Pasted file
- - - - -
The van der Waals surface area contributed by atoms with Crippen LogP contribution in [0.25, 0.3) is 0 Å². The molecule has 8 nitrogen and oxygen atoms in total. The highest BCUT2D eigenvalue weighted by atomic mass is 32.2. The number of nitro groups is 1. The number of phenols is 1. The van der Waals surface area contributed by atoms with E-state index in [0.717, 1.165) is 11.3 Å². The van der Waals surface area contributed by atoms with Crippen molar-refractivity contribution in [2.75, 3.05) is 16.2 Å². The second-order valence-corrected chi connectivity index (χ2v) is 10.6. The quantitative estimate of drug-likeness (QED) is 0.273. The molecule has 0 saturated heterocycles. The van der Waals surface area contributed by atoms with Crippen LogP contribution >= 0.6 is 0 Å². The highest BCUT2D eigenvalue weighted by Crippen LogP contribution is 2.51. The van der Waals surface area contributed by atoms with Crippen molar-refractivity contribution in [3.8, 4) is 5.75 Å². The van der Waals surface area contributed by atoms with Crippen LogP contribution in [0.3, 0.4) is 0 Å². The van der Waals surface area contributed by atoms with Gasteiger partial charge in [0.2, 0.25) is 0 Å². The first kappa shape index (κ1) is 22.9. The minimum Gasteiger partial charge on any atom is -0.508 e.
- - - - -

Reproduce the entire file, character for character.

The van der Waals surface area contributed by atoms with Crippen LogP contribution in [0.25, 0.3) is 0 Å². The molecule has 8 nitrogen and oxygen atoms in total. The highest BCUT2D eigenvalue weighted by atomic mass is 32.2. The number of nitro groups is 1. The number of phenols is 1. The van der Waals surface area contributed by atoms with E-state index in [0.717, 1.165) is 11.3 Å². The van der Waals surface area contributed by atoms with Crippen molar-refractivity contribution in [2.75, 3.05) is 16.2 Å². The second-order valence-corrected chi connectivity index (χ2v) is 10.6. The quantitative estimate of drug-likeness (QED) is 0.273. The molecule has 0 saturated heterocycles. The van der Waals surface area contributed by atoms with Crippen LogP contribution >= 0.6 is 0 Å². The highest BCUT2D eigenvalue weighted by Crippen LogP contribution is 2.51. The van der Waals surface area contributed by atoms with Crippen molar-refractivity contribution in [3.8, 4) is 5.75 Å². The van der Waals surface area contributed by atoms with Crippen LogP contribution in [0.3, 0.4) is 0 Å². The van der Waals surface area contributed by atoms with Gasteiger partial charge in [0.2, 0.25) is 0 Å². The first kappa shape index (κ1) is 22.9. The minimum Gasteiger partial charge on any atom is -0.508 e.